Educational Trends: U.S. Women Research Paper

Length: 4 pages Sources: 1+ Subject: Sports - Women Type: Research Paper Paper: #81164337 Related Topics: Glass Ceiling, Gender Gap, Once Upon A Time, Sports Sociology
Excerpt from Research Paper :

Education Trends

SOS 492 WA 3 social sciences

What are the education trends of women in the United States?

One of the most surprising and significant recent trends in higher education in the United States is that women now make up a larger percentage of college students and graduates than men; once upon a time there were jokes that women merely went to college to obtain their 'MRS.' Today, that could not be farther from the truth. "Both men and women complete more schooling now than in the past, but beginning in the mid-1980s, women's college completion rates began to surpass men's in the United States" (Schwartz & Han 2014: 605). There is increasing evidence that women regard education as critical for personal advancement and economic stability. "Among whites in 2006, women obtain 57% of bachelor's degrees while among Blacks, women receiving bachelor's degrees made up 66% of college graduates. The Hispanic population was also in that range, as 61% of Hispanic college graduates were women" (Wilson 2013). However, although women are graduating at higher rates than their male colleagues, they still lag behind men with college degrees in terms of their earning power.

Due to the racial disparities in these statistics, a number of public figures, including President Obama, have specifically targeted young black men as in need of assistance with the process of navigating high school and college. But "the growing gender gap in college enrollment is not limited to Hispanic and black youth. In 1994, among high school graduates, 62% of young white men and 66% of young white women were enrolled in college immediately after graduation -- a four percentage point gender gap. In 2012, that gap had grown to 10 percentage points as the share of young white women enrolled in college grew to 72% while the rate for men remained the same" (Lopez & Barrea 2014). Although the gender gap is magnified within certain racial groups (and is less manifest amongst Asian-Americans) its persistence holds true across Caucasian, Black, and Latino demographics, all of which have very different educational histories within the computer science have become more prestigious, fewer rather than more women emerge with degrees in these areas. Today, "only 18% of computer science graduates in the United States are women, down from 37% in 1985" (Miller 2014). Some colleges have specifically targeted women as recruits in their computer science and engineering programs, including the University of Washington, Harvey Mudd, and Carnegie Mellon University where "40% of incoming freshmen to the School of Computer Science are women" (Miller 2014). The most successful programs at recruiting women made a commitment to changing the curriculum, often emphasizing creative problem-solving vs. pure coding (Miller 2014).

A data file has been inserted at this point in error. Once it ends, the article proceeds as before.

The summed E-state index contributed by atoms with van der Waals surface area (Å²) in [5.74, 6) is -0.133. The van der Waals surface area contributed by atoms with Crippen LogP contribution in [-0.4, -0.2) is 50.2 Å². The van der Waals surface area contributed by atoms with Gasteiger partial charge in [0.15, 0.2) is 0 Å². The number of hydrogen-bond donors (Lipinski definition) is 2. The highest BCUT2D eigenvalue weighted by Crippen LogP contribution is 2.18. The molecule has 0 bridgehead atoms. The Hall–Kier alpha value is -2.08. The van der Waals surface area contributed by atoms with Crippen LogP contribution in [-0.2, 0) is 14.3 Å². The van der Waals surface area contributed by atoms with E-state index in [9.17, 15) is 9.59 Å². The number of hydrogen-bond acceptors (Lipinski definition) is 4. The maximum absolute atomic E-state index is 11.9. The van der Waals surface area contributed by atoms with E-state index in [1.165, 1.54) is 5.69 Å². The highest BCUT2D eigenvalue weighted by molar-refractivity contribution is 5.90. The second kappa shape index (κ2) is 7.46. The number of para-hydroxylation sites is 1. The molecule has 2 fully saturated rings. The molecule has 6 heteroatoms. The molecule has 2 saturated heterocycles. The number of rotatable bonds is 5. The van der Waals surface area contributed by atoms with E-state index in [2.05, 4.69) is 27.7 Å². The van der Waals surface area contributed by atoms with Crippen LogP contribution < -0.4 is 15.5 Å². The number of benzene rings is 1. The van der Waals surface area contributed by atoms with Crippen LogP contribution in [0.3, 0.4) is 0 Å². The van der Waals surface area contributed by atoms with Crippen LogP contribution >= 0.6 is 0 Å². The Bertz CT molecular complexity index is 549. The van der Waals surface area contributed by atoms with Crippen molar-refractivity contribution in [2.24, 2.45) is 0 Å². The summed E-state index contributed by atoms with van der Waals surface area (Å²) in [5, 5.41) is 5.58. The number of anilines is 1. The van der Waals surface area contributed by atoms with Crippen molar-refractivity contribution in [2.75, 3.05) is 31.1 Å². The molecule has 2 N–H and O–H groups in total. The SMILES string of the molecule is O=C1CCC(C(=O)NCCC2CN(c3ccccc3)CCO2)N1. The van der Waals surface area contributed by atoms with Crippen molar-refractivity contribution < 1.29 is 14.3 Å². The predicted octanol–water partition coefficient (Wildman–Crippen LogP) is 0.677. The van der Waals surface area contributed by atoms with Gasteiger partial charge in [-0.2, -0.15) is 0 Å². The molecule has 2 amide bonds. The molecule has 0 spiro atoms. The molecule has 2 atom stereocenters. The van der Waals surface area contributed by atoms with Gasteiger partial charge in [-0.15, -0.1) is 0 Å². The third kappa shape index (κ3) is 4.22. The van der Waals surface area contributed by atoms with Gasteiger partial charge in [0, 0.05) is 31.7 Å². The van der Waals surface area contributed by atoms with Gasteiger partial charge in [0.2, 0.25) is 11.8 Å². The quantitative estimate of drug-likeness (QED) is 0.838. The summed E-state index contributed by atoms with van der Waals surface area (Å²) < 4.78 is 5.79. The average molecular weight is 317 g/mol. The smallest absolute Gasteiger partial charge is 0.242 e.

There is an inconsistent trend in women's economic advancement: on the whole more women are earning college degrees, suggesting a kind of a need for 'affirmative action' in reverse for males, yet in high-income fields which would truly allow women to break the glass ceiling, women have yet to attain parity except in programs which have made specific commitments to recruit women. The lack of preparation for lucrative jobs may be one of the reasons that women have yet to attain income equity with their male peers in most major industrialized countries, even when they possess the same level of education "women ages 30 -- 44 had earnings which ranged from about 49 to 76% of those of males" (Bae et al. 2000: 94).

During elementary school, girls are notably stronger than boys across all subject levels and are also less likely to exhibit symptoms of learning disabilities. "Evidence suggests that girls…

Sources Used in Documents:

References

Bae, Y (et al. 2000). Educational equity of girls and women. National Center for Education

Statistics. Retrieved from: http://nces.ed.gov/pubs2000/2000030.pdf

Bidwell, A. (2014). Women more likely to graduate college, but still earn less than men.

U.S. News & World Report. Retrieved from:
http://www.usnews.com/news/blogs/data-mine/2014/10/31/women-more-likely-to-graduate-college-but-still-earn-less-than-men
http://www.slate.com/articles/double_x/doublex/2014/06/women_in_science_a_new_study_on_how_male_professors_discriminate_against.html
Pew Research Center. Retrieved from: http://www.pewresearch.org/fact-tank/2014/03/06/womens-college-enrollment-gains-leave-men-behind/
The New York Times. Retrieved from: http://www.nytimes.com/2014/07/18/upshot/some-universities-crack-code-in-drawing-women-to-computer-science.html?abt=0002&abg=1&_r=0
Retrieved from: http://www.asanet.org/journals/ASR/Aug14ASRFeature.pdf
http://www.acsd.org/article/female-career-trends-and-the-implications-on-higher-education/


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